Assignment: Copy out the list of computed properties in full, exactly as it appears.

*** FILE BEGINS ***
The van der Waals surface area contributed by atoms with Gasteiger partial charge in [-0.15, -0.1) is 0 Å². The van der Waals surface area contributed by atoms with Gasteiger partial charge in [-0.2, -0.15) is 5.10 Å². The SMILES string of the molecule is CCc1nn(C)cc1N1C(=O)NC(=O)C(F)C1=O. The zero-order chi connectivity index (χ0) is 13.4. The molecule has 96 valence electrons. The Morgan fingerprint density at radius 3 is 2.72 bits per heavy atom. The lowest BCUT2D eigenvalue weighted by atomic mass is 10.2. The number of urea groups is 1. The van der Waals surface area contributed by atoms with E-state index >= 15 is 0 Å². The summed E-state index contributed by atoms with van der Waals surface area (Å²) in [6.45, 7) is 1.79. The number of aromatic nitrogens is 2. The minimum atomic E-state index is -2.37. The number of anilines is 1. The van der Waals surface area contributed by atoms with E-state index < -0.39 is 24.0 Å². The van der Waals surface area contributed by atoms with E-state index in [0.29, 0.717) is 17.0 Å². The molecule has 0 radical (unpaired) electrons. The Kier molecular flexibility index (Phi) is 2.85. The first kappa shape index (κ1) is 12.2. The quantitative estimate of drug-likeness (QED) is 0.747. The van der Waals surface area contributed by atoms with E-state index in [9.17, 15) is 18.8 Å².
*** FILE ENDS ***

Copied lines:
The van der Waals surface area contributed by atoms with Gasteiger partial charge in [-0.15, -0.1) is 0 Å². The van der Waals surface area contributed by atoms with Gasteiger partial charge in [-0.2, -0.15) is 5.10 Å². The SMILES string of the molecule is CCc1nn(C)cc1N1C(=O)NC(=O)C(F)C1=O. The zero-order chi connectivity index (χ0) is 13.4. The molecule has 96 valence electrons. The Morgan fingerprint density at radius 3 is 2.72 bits per heavy atom. The lowest BCUT2D eigenvalue weighted by atomic mass is 10.2. The number of urea groups is 1. The van der Waals surface area contributed by atoms with E-state index >= 15 is 0 Å². The summed E-state index contributed by atoms with van der Waals surface area (Å²) in [6.45, 7) is 1.79. The number of aromatic nitrogens is 2. The minimum atomic E-state index is -2.37. The number of anilines is 1. The van der Waals surface area contributed by atoms with E-state index < -0.39 is 24.0 Å². The van der Waals surface area contributed by atoms with E-state index in [0.29, 0.717) is 17.0 Å². The molecule has 0 radical (unpaired) electrons. The Kier molecular flexibility index (Phi) is 2.85. The first kappa shape index (κ1) is 12.2. The quantitative estimate of drug-likeness (QED) is 0.747. The van der Waals surface area contributed by atoms with E-state index in [9.17, 15) is 18.8 Å².